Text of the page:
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Updated Wednesday, January 9, 2013 at 08:56 PM

Rockefeller Group plans to build offices in downtown Bellevue

By Eric Pryne
Seattle Times business reporter

One of the nation’s most storied names in commercial real estate has jumped into the Greater Seattle market for the first time.

The Rockefeller Group, developer of New York’s landmark Rockefeller Center, and Bellevue’s Sterling Realty Organization (SRO) said Tuesday they have an agreement to build a high-rise office complex on 5.5 acres owned by SRO in downtown Bellevue.

Development doesn’t appear to be imminent, however. According to public records the agreement, signed last month, gives Rockefeller an option to lease the site from SRO and build on it.

That option has not yet been exercised, said David Schooler, SRO’s president.

In their statement, Rockefeller and SRO indicated the complex would be built in phases “to allow for demand-driven development.” That suggests construction won’t start without a signed tenant.

Most of the site, at 106th Avenue Northeast and Northeast Eighth Street, has been owned by SRO since the 1950s. It’s now occupied by several older, mostly retail buildings.

The two largest structures, a former bowling alley and former movie theater, now house a Barnes & Noble bookstore and Mars Hill Church branch, respectively.

Rockefeller and SRO said initial plans call for three office towers, to be built above a common “podium” with retail and public space.

At 2.4 million square feet, the complex would be downtown Bellevue’s largest since the retail/office/residential/ Bravern project, completed in 2010.

For comparison, Amazon.com’s proposed three-tower office campus in Seattle’s Denny Triangle is about 3.3 million square feet.

Under some circumstances, Bellevue zoning could allow an office tower as tall as 450 feet on the SRO site, said Sally Nichols, an associate planner for the city.

Rockefeller has not yet contacted Bellevue officials, she said.

The New York company and SRO filed a document with King County indicating Rockefeller’s option could terminate in anywhere from 18 months to nine years, depending on the company’s actions — but could end sooner or be extended longer under certain circumstances.

The agreement also gives Rockefeller first right to buy the site outright, the document says.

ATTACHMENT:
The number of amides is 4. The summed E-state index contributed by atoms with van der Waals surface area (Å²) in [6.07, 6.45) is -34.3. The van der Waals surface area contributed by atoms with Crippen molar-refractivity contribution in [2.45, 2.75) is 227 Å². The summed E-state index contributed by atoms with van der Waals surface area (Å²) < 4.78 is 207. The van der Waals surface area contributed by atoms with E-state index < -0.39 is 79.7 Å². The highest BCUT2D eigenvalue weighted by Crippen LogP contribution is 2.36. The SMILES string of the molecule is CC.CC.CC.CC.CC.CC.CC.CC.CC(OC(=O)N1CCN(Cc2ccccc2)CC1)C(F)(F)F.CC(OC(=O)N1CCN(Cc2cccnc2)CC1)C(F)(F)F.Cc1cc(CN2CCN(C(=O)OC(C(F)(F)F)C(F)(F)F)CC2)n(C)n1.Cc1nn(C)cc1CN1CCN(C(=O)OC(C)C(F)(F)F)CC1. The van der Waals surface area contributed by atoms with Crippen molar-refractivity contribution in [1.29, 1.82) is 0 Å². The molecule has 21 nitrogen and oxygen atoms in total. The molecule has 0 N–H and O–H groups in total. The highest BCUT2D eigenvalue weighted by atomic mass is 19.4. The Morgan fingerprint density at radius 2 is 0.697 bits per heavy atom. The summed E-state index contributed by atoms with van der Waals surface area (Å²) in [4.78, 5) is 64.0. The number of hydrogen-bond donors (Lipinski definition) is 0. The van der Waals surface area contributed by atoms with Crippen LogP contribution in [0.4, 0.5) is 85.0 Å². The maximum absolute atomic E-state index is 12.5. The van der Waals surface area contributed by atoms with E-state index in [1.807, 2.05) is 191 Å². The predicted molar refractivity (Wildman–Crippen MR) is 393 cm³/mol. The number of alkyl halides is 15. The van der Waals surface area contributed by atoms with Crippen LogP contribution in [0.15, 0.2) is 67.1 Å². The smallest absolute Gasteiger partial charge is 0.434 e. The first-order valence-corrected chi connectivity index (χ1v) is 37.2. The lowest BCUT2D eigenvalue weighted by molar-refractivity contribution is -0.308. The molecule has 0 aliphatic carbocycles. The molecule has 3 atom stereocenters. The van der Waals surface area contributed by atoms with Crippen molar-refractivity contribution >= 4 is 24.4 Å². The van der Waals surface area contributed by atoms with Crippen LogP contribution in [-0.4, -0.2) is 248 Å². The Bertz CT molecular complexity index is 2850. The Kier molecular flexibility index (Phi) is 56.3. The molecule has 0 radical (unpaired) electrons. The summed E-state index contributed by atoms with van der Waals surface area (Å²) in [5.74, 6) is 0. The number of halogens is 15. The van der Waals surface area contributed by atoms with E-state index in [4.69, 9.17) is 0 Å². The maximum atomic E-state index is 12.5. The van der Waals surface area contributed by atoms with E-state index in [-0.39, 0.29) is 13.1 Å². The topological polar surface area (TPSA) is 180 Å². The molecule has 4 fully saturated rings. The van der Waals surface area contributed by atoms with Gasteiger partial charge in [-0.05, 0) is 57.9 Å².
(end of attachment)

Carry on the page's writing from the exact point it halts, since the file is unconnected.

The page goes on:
The office market’s recovery prompted SRO to seek a development partner, Schooler said: “Land values had been going up during the decade of the 2000s and crashed, and they seem to be coming back.

“It just seemed to be a good time to take a crack at it.”

Rockefeller first approached SRO through a broker about 18 months ago, Schooler said. “I was surprised; their reputation is fabulous.”

Rockefeller Group Development owns or manages 10 million square feet of Manhattan office space, according to its website. The company also has projects in nine other states and Washington, D.C., as well as in China.

In Bellevue, Rockefeller would have to compete with at least four other developers seeking anchor tenants for proposed office buildings, said broker Paul Sweeney of the Broderick Group.

But it’s a prime site, he added, adjacent to the east-west pedestrian corridor that links the shops and restaurants of Bellevue Square and Lincoln Square with the Bellevue Transit Center and its future light-rail station.

Bellevue Downtown Association President Patrick Bannon agreed. “Given its scale and location, [Rockefeller’s] project will play a significant role in shaping the future of downtown,” he said.

Sterling Realty, owned mostly by the Danz family, is the successor of Sterling Recreation Organization, which built and operated movie theaters, bowling alleys and radio stations for decades. Many of its properties are former theater sites.

It still owns the ground under the Symetra Financial Center and Key Center office towers adjacent to the Bellevue property on which Rockefeller has an option, Schooler said.

Developers are showing renewed interest in downtown Bellevue, in part because its office-vacancy rate is among the region’s lowest.

At least three office towers, totaling about 1.5 million square feet, could start construction this year. Five residential projects with more than 1,100 units also are expected to break ground.

“”Bellevue has become a dynamic ‘24-7’ city — the type of vibrant urban environment on which our company has always focused when seeking office development and investment opportunities,” Kevin Hackett, Rockefeller’s president and CEO, said in a statement.

Eric Pryne: epryne@seattletimes.com

or 206-464-2231






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